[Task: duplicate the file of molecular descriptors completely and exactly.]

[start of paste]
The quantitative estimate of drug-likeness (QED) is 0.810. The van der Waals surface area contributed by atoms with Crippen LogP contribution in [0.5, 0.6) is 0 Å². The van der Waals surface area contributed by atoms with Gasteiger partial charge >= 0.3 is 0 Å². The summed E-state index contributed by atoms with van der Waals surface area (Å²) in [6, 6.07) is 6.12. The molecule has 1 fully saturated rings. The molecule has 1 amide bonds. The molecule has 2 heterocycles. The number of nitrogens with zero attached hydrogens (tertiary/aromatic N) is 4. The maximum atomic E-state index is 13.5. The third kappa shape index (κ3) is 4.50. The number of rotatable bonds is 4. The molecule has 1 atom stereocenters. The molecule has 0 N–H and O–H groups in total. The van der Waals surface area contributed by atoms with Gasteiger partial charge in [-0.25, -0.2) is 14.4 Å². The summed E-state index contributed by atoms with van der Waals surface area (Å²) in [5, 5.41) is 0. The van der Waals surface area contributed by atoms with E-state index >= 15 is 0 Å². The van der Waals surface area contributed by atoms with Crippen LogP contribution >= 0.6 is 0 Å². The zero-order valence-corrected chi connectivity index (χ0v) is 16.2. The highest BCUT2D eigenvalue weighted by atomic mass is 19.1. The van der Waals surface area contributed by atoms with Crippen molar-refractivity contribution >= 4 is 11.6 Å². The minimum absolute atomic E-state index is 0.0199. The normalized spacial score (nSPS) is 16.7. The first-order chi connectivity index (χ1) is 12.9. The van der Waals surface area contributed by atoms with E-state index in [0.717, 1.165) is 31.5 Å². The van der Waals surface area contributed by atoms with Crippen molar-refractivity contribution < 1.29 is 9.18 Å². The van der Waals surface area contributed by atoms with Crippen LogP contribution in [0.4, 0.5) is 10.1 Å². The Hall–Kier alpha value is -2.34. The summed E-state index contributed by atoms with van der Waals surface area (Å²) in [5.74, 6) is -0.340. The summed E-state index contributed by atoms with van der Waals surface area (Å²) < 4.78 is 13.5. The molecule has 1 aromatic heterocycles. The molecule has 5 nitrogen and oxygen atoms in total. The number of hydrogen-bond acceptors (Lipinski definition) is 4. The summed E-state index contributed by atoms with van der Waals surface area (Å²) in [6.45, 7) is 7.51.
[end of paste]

The quantitative estimate of drug-likeness (QED) is 0.810. The van der Waals surface area contributed by atoms with Crippen LogP contribution in [0.5, 0.6) is 0 Å². The van der Waals surface area contributed by atoms with Gasteiger partial charge >= 0.3 is 0 Å². The summed E-state index contributed by atoms with van der Waals surface area (Å²) in [6, 6.07) is 6.12. The molecule has 1 fully saturated rings. The molecule has 1 amide bonds. The molecule has 2 heterocycles. The number of nitrogens with zero attached hydrogens (tertiary/aromatic N) is 4. The maximum atomic E-state index is 13.5. The third kappa shape index (κ3) is 4.50. The number of rotatable bonds is 4. The molecule has 1 atom stereocenters. The molecule has 0 N–H and O–H groups in total. The van der Waals surface area contributed by atoms with Gasteiger partial charge in [-0.25, -0.2) is 14.4 Å². The summed E-state index contributed by atoms with van der Waals surface area (Å²) in [5, 5.41) is 0. The van der Waals surface area contributed by atoms with E-state index >= 15 is 0 Å². The van der Waals surface area contributed by atoms with Crippen LogP contribution >= 0.6 is 0 Å². The zero-order valence-corrected chi connectivity index (χ0v) is 16.2. The highest BCUT2D eigenvalue weighted by atomic mass is 19.1. The van der Waals surface area contributed by atoms with Crippen molar-refractivity contribution >= 4 is 11.6 Å². The minimum absolute atomic E-state index is 0.0199. The normalized spacial score (nSPS) is 16.7. The first-order chi connectivity index (χ1) is 12.9. The van der Waals surface area contributed by atoms with E-state index in [0.717, 1.165) is 31.5 Å². The van der Waals surface area contributed by atoms with Crippen molar-refractivity contribution < 1.29 is 9.18 Å². The van der Waals surface area contributed by atoms with Crippen LogP contribution in [0.4, 0.5) is 10.1 Å². The Hall–Kier alpha value is -2.34. The summed E-state index contributed by atoms with van der Waals surface area (Å²) in [5.74, 6) is -0.340. The summed E-state index contributed by atoms with van der Waals surface area (Å²) < 4.78 is 13.5. The molecule has 1 aromatic heterocycles. The molecule has 5 nitrogen and oxygen atoms in total. The number of hydrogen-bond acceptors (Lipinski definition) is 4. The summed E-state index contributed by atoms with van der Waals surface area (Å²) in [6.45, 7) is 7.51.